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How to install Java JAR program on computer

 
john price
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How do you install a Java JAR program on a computer? I guess my real question is what is installation of a program? Would the advantage be a steady place for the program/application to sit? The end result of this is to make a program show up in the "Installed programs" section of an OS.
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cc11rocks aka John Price
 
Stephan van Hulst
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The simplest form of installation is simply letting the user put the JAR where they want it, and executing it directly. They can also put it in a folder and make a shortcut to it elsewhere. You can also write a program that does this for them.

Installation can also be as complex as an installer that checks whether a JRE is installed, and if not, giving the user the option to download and install one first, either globally, or a separate JRE just for your application. It all depends on what you want.

Personally I think install4j is a great tool that generates executables that will install your program, provide an uninstaller and make a program entry, and even download or pre-package a JRE in case the user doesn't have Java installed. It's not free though.
 
john price
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Is there a Java properties such as like "System.getProperty(path.installation)" or something?
In Windows, it is generally "C:\Program Files". Is there a way to get this (and still be OS independent)?
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cc11rocks aka John Price
 
Rob Spoor
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Unfortunately not. There is no official way to get the location where a JAR file or class file is located. There are some tricks (search for my posts in this forum, but they're probably quite old already) that are not guaranteed to work.
 
john price
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That is not what I was asking. I was asking if you could find where the other programs were installed. If you installed OpenOffice for example, it would be installed in the "Program Files" (Windows) section. Is there a way to find the "Program Files" folder?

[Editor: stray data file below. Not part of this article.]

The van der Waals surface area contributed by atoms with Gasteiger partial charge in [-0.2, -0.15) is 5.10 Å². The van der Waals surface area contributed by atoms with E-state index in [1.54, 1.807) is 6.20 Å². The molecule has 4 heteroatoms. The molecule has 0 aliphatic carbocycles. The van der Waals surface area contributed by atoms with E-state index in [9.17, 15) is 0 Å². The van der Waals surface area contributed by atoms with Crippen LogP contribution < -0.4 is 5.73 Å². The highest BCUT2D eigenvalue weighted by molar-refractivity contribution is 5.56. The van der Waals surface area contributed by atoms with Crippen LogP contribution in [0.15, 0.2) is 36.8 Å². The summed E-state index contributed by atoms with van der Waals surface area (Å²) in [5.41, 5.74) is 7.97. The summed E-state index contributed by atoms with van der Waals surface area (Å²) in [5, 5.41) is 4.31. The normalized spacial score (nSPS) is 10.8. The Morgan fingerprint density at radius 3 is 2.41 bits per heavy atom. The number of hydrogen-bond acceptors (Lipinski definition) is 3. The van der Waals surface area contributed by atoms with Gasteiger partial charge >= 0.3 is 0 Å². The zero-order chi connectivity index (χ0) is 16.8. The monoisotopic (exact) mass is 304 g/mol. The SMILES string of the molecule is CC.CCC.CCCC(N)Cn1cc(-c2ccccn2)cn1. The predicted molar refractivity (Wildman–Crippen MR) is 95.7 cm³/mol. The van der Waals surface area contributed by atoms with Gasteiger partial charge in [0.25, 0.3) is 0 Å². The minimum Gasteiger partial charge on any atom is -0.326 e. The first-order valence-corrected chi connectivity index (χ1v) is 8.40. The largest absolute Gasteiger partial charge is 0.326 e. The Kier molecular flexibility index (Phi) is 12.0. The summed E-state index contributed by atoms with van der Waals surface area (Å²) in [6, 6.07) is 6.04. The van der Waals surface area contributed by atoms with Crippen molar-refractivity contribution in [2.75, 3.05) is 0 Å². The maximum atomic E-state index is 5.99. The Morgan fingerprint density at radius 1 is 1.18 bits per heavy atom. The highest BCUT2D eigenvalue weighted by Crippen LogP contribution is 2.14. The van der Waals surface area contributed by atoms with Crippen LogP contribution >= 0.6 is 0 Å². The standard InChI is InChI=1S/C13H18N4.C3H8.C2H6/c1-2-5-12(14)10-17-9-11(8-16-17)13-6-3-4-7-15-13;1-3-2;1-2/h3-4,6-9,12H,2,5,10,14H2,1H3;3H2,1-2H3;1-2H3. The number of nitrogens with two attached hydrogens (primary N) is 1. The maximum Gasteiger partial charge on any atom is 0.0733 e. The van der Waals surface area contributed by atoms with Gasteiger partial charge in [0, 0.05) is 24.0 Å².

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cc11rocks aka John Price
 
Paul Clapham
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You seem to be asking how to write a Windows installer for a Java application.

The techniques for writing Windows installers are well known -- in the Windows world, that is. It isn't a Java question at all. And in the Windows world, people rarely write their own installers. Instead they use one of the well-known commercial installers. So I would go along with Stephan's suggestion of using a well-known Java installer instead of doing it yourself.

Another alternative is to use Java Web Start, which allows people to download and run your application directly from your web site. If set up correctly it also takes care of ensuring that a compatible JRE is available and so on.
 
john price
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I am asking how to write an installer for any operating system. I realize with your comments that it is very hard to do (or not worth my time), so I'll just close this. Thanks!
cc11rocks aka John Price
 
Rob Spoor
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That's the thing - each OS has different ways of installing applications. Windows usually uses C:\Program Files but this can be different; the drive can be different, and on 64-bit systems there is C:\Program Files (x86) next to C:\Program Files. Linux has different ways for installing; Ubuntu uses Synaptic, Debian uses apt / dselect, RedHat and Fedora Core use RPM, and all of them also support compiling from source. Mac OSX has its own installation mechanism which I don't know.
 
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